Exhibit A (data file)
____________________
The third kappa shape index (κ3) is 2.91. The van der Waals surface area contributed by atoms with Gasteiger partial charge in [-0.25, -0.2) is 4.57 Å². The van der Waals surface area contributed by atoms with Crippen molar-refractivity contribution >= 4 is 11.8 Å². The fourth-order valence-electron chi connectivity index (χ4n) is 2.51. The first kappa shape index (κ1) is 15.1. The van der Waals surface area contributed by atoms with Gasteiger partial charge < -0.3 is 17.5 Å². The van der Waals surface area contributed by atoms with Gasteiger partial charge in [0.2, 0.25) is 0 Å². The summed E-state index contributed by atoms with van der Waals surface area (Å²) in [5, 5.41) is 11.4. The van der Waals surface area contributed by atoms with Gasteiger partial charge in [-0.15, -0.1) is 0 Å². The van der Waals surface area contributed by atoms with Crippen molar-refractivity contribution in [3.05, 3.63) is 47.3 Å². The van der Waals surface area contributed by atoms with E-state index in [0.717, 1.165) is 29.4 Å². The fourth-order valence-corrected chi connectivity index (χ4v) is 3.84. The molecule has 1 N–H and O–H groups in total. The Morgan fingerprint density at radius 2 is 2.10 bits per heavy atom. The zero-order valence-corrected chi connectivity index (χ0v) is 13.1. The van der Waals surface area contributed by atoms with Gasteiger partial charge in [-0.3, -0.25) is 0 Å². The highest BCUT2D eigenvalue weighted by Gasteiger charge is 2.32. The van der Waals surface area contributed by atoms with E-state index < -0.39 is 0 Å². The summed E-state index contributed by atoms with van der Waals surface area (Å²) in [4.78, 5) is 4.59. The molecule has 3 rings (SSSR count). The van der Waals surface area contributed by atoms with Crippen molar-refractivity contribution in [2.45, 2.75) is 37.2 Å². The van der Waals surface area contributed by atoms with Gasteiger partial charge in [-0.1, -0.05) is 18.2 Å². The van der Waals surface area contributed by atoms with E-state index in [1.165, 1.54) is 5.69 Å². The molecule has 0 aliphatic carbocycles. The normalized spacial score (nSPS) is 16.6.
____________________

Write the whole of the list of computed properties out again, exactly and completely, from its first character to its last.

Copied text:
The third kappa shape index (κ3) is 2.91. The van der Waals surface area contributed by atoms with Gasteiger partial charge in [-0.25, -0.2) is 4.57 Å². The van der Waals surface area contributed by atoms with Crippen molar-refractivity contribution >= 4 is 11.8 Å². The fourth-order valence-electron chi connectivity index (χ4n) is 2.51. The first kappa shape index (κ1) is 15.1. The van der Waals surface area contributed by atoms with Gasteiger partial charge < -0.3 is 17.5 Å². The van der Waals surface area contributed by atoms with Gasteiger partial charge in [0.2, 0.25) is 0 Å². The summed E-state index contributed by atoms with van der Waals surface area (Å²) in [5, 5.41) is 11.4. The van der Waals surface area contributed by atoms with Gasteiger partial charge in [-0.15, -0.1) is 0 Å². The van der Waals surface area contributed by atoms with Crippen molar-refractivity contribution in [3.05, 3.63) is 47.3 Å². The van der Waals surface area contributed by atoms with E-state index in [0.717, 1.165) is 29.4 Å². The fourth-order valence-corrected chi connectivity index (χ4v) is 3.84. The molecule has 1 N–H and O–H groups in total. The Morgan fingerprint density at radius 2 is 2.10 bits per heavy atom. The zero-order valence-corrected chi connectivity index (χ0v) is 13.1. The van der Waals surface area contributed by atoms with Gasteiger partial charge in [-0.3, -0.25) is 0 Å². The highest BCUT2D eigenvalue weighted by Gasteiger charge is 2.32. The van der Waals surface area contributed by atoms with E-state index < -0.39 is 0 Å². The summed E-state index contributed by atoms with van der Waals surface area (Å²) in [4.78, 5) is 4.59. The molecule has 3 rings (SSSR count). The van der Waals surface area contributed by atoms with Crippen molar-refractivity contribution in [2.45, 2.75) is 37.2 Å². The van der Waals surface area contributed by atoms with Gasteiger partial charge in [-0.1, -0.05) is 18.2 Å². The van der Waals surface area contributed by atoms with E-state index in [1.165, 1.54) is 5.69 Å². The molecule has 0 aliphatic carbocycles. The normalized spacial score (nSPS) is 16.6.